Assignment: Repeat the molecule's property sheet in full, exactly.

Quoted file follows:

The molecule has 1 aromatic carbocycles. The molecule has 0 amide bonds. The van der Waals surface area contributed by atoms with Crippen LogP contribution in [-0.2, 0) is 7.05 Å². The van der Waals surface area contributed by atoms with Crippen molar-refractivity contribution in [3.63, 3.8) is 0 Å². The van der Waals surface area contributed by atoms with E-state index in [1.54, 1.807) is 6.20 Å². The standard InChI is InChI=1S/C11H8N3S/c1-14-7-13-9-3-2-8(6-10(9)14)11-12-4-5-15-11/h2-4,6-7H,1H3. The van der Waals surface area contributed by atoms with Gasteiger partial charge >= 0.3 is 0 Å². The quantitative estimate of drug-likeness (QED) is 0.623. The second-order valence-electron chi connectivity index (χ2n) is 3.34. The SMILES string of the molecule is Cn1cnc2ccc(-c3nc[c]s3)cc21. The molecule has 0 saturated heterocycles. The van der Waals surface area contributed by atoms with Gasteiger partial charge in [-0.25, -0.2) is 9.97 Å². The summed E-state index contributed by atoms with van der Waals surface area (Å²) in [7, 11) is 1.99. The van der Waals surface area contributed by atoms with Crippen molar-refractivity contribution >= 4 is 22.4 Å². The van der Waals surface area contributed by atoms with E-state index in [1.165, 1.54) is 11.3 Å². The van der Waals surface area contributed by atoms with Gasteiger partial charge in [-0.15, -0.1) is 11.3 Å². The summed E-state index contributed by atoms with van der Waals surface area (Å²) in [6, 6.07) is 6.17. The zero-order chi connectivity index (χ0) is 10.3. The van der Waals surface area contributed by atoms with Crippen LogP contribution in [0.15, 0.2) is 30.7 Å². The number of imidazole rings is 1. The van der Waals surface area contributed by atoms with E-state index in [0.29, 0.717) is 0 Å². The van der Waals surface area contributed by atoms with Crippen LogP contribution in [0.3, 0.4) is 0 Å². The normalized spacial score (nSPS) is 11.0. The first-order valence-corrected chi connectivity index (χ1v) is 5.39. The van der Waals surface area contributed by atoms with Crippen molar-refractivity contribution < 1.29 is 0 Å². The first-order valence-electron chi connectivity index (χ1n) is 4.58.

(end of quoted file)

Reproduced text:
The molecule has 1 aromatic carbocycles. The molecule has 0 amide bonds. The van der Waals surface area contributed by atoms with Crippen LogP contribution in [-0.2, 0) is 7.05 Å². The van der Waals surface area contributed by atoms with Crippen molar-refractivity contribution in [3.63, 3.8) is 0 Å². The van der Waals surface area contributed by atoms with E-state index in [1.54, 1.807) is 6.20 Å². The standard InChI is InChI=1S/C11H8N3S/c1-14-7-13-9-3-2-8(6-10(9)14)11-12-4-5-15-11/h2-4,6-7H,1H3. The van der Waals surface area contributed by atoms with Gasteiger partial charge >= 0.3 is 0 Å². The quantitative estimate of drug-likeness (QED) is 0.623. The second-order valence-electron chi connectivity index (χ2n) is 3.34. The SMILES string of the molecule is Cn1cnc2ccc(-c3nc[c]s3)cc21. The molecule has 0 saturated heterocycles. The van der Waals surface area contributed by atoms with Gasteiger partial charge in [-0.25, -0.2) is 9.97 Å². The summed E-state index contributed by atoms with van der Waals surface area (Å²) in [7, 11) is 1.99. The van der Waals surface area contributed by atoms with Crippen molar-refractivity contribution >= 4 is 22.4 Å². The van der Waals surface area contributed by atoms with E-state index in [1.165, 1.54) is 11.3 Å². The van der Waals surface area contributed by atoms with Gasteiger partial charge in [-0.15, -0.1) is 11.3 Å². The summed E-state index contributed by atoms with van der Waals surface area (Å²) in [6, 6.07) is 6.17. The zero-order chi connectivity index (χ0) is 10.3. The van der Waals surface area contributed by atoms with Crippen LogP contribution in [0.15, 0.2) is 30.7 Å². The number of imidazole rings is 1. The van der Waals surface area contributed by atoms with E-state index in [0.29, 0.717) is 0 Å². The van der Waals surface area contributed by atoms with Crippen LogP contribution in [0.3, 0.4) is 0 Å². The normalized spacial score (nSPS) is 11.0. The first-order valence-corrected chi connectivity index (χ1v) is 5.39. The van der Waals surface area contributed by atoms with Crippen molar-refractivity contribution < 1.29 is 0 Å². The first-order valence-electron chi connectivity index (χ1n) is 4.58.